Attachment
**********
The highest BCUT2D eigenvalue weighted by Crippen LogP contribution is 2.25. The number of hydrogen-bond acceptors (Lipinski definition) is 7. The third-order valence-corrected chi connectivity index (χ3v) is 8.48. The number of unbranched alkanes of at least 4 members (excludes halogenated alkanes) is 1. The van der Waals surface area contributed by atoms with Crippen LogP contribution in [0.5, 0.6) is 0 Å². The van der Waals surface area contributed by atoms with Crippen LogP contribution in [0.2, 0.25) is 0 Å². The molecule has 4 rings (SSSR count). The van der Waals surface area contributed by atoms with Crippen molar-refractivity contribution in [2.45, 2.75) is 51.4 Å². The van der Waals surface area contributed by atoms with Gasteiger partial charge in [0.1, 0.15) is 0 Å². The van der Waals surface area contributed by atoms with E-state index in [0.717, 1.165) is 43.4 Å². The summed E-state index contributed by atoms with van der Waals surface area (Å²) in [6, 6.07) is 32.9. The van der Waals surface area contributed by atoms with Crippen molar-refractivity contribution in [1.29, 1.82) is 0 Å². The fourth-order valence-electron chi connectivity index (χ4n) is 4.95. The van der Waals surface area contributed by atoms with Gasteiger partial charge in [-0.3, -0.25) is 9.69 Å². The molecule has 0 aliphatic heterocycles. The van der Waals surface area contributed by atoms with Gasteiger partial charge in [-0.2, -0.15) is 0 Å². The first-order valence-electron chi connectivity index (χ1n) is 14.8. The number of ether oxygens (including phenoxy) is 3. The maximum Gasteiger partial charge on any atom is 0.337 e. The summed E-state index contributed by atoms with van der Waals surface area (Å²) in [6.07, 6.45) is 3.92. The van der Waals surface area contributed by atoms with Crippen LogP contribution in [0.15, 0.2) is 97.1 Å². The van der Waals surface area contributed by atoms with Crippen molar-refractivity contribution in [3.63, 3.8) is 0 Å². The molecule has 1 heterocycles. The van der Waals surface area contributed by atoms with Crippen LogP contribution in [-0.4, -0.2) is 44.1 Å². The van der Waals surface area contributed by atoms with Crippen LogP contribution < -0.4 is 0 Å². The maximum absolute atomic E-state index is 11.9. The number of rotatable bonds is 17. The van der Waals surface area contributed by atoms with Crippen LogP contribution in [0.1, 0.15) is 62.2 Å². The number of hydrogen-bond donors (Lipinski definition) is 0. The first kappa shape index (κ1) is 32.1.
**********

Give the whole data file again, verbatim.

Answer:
The highest BCUT2D eigenvalue weighted by Crippen LogP contribution is 2.25. The number of hydrogen-bond acceptors (Lipinski definition) is 7. The third-order valence-corrected chi connectivity index (χ3v) is 8.48. The number of unbranched alkanes of at least 4 members (excludes halogenated alkanes) is 1. The van der Waals surface area contributed by atoms with Crippen LogP contribution in [0.5, 0.6) is 0 Å². The van der Waals surface area contributed by atoms with Crippen LogP contribution in [0.2, 0.25) is 0 Å². The molecule has 4 rings (SSSR count). The van der Waals surface area contributed by atoms with Crippen molar-refractivity contribution in [2.45, 2.75) is 51.4 Å². The van der Waals surface area contributed by atoms with Gasteiger partial charge in [0.1, 0.15) is 0 Å². The van der Waals surface area contributed by atoms with E-state index in [0.717, 1.165) is 43.4 Å². The summed E-state index contributed by atoms with van der Waals surface area (Å²) in [6, 6.07) is 32.9. The van der Waals surface area contributed by atoms with Crippen molar-refractivity contribution in [1.29, 1.82) is 0 Å². The fourth-order valence-electron chi connectivity index (χ4n) is 4.95. The van der Waals surface area contributed by atoms with Gasteiger partial charge in [-0.3, -0.25) is 9.69 Å². The molecule has 0 aliphatic heterocycles. The van der Waals surface area contributed by atoms with Gasteiger partial charge in [-0.2, -0.15) is 0 Å². The first-order valence-electron chi connectivity index (χ1n) is 14.8. The number of ether oxygens (including phenoxy) is 3. The maximum Gasteiger partial charge on any atom is 0.337 e. The summed E-state index contributed by atoms with van der Waals surface area (Å²) in [6.07, 6.45) is 3.92. The van der Waals surface area contributed by atoms with Crippen LogP contribution in [0.15, 0.2) is 97.1 Å². The van der Waals surface area contributed by atoms with Crippen molar-refractivity contribution in [3.63, 3.8) is 0 Å². The molecule has 1 heterocycles. The van der Waals surface area contributed by atoms with Crippen LogP contribution in [-0.4, -0.2) is 44.1 Å². The van der Waals surface area contributed by atoms with Crippen LogP contribution < -0.4 is 0 Å². The maximum absolute atomic E-state index is 11.9. The number of rotatable bonds is 17. The van der Waals surface area contributed by atoms with Crippen LogP contribution in [0.1, 0.15) is 62.2 Å². The number of hydrogen-bond donors (Lipinski definition) is 0. The first kappa shape index (κ1) is 32.1.